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When is a worker an employee versus an independent contractor?

On Behalf of | Apr 5, 2021 | Employment Law

Many people in California work as artists, writers, actors and other types of work in a gig economy. However, it is essential that employers in the state recognize the difference between employees and independent contractors. The following are various tests employers can use to determine if their workers are employees or independent contractors.

The ABC test

The ABC test stems from AB 5, which was signed into law in September 2019. It provides employers with a means of determining whether workers in California are independent contractors or employees. Under the ABC test, a person will be presumed to be an employee unless the following conditions exist:

  • The worker is not controlled or directed by the hiring entity both under the contract between the worker and business and in the actual execution of the duties agreed upon in the contract;
  • The worker executes duties outside of the normal course of the business’s duties; and
  • The worker is customarily engaged as an independent worker in either their trade, occupation or business in a manner that is the same as the work being performed for the contracting company.

The ABC test is meant to help employers determine whether they must treat workers as employees or independent contractors.

The “Borello” Test

The “Borello” test originates from a California Supreme Court decision, S.G. Borello & Sons, Inc. v. Dept. of Industrial Relations. This test names multiple factors to determine whether an employer has such control over the work that the worker should be considered an employee rather than an independent contractor. The following factors will be considered:

  • Whether the worker holds themselves out as an independent contractor;
  • Whether the work performed is a regular or integral part of the employer’s business;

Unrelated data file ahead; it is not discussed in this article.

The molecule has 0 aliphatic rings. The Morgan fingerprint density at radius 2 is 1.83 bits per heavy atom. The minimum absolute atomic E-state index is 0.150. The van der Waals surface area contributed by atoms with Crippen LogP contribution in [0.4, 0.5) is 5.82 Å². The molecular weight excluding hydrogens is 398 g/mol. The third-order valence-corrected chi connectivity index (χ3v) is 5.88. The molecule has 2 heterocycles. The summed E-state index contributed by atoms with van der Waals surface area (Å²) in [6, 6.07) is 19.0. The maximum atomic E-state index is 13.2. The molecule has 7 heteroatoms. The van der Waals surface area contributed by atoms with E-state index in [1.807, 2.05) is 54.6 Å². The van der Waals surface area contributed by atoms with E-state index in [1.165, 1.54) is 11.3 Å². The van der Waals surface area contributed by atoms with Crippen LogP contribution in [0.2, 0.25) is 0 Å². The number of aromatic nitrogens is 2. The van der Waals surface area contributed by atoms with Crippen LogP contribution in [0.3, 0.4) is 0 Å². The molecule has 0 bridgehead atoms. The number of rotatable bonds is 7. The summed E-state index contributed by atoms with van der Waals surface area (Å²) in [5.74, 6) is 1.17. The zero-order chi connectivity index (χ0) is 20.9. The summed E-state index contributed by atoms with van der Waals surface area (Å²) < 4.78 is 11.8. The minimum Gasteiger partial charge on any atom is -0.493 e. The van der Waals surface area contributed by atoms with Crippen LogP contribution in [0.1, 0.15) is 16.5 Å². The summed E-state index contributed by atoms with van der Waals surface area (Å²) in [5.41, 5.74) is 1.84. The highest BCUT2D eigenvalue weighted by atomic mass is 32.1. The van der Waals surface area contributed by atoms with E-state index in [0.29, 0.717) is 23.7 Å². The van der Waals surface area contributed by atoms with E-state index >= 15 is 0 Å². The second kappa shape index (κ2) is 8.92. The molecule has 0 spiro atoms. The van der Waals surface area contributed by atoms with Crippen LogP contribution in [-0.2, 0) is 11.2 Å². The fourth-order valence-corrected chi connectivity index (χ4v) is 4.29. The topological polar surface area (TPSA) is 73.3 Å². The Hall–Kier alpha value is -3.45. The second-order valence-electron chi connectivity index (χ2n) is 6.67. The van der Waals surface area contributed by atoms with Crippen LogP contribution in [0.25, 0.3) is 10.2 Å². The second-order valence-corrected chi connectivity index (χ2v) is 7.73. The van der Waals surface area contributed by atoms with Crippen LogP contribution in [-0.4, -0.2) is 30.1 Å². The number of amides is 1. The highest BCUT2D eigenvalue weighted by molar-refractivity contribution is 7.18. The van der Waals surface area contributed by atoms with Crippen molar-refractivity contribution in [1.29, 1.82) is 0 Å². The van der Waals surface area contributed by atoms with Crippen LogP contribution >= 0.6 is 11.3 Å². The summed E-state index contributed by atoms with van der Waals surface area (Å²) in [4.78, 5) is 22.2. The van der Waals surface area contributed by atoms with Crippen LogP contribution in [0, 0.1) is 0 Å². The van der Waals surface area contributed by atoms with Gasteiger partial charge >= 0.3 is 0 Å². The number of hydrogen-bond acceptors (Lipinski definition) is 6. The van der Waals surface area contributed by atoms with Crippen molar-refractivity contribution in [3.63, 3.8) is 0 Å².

• Whether the employer supplies the worker with the tools to do the job and a place to do the job;
  • Whether the worker has invested in the business;
  • Whether the service provided requires a special skill
  • The nature of the occupation, and whether work in this occupation is generally performed either under the employer’s direction or alternatively by a specialist without supervision;
  • The worker’s opportunity to enjoy profits or suffer losses depending on their managerial skill;
  • How long services are being performed;
  • How permanent the relationship between the worker and employer is;
  • How the worker is paid;
  • Whether the worker brings in their own employees;
  • Whether the worker is subject to at-will firing; and
  • Whether the worker and employer are under the understanding that they are subject to an employer-employee relationship.

Under the Borello test, no one factor is determinative; all potentially relative facts will be considered.

How does the Borello test compare to the ABC test?

The ABC test is meant to help people determine in advance whether they are an independent contractor or an employee. Simply put, it is meant to be more predictable than the Borello test. However, unlike the ABC test, under the Borello test, no one factor is given more weight than any other factor.

Learn more about employment law in California

Ultimately, this post is for informational purposes only and does not contain legal advice. Those who want to learn more about employment law in California are encouraged to visit our firm’s website to learn more.


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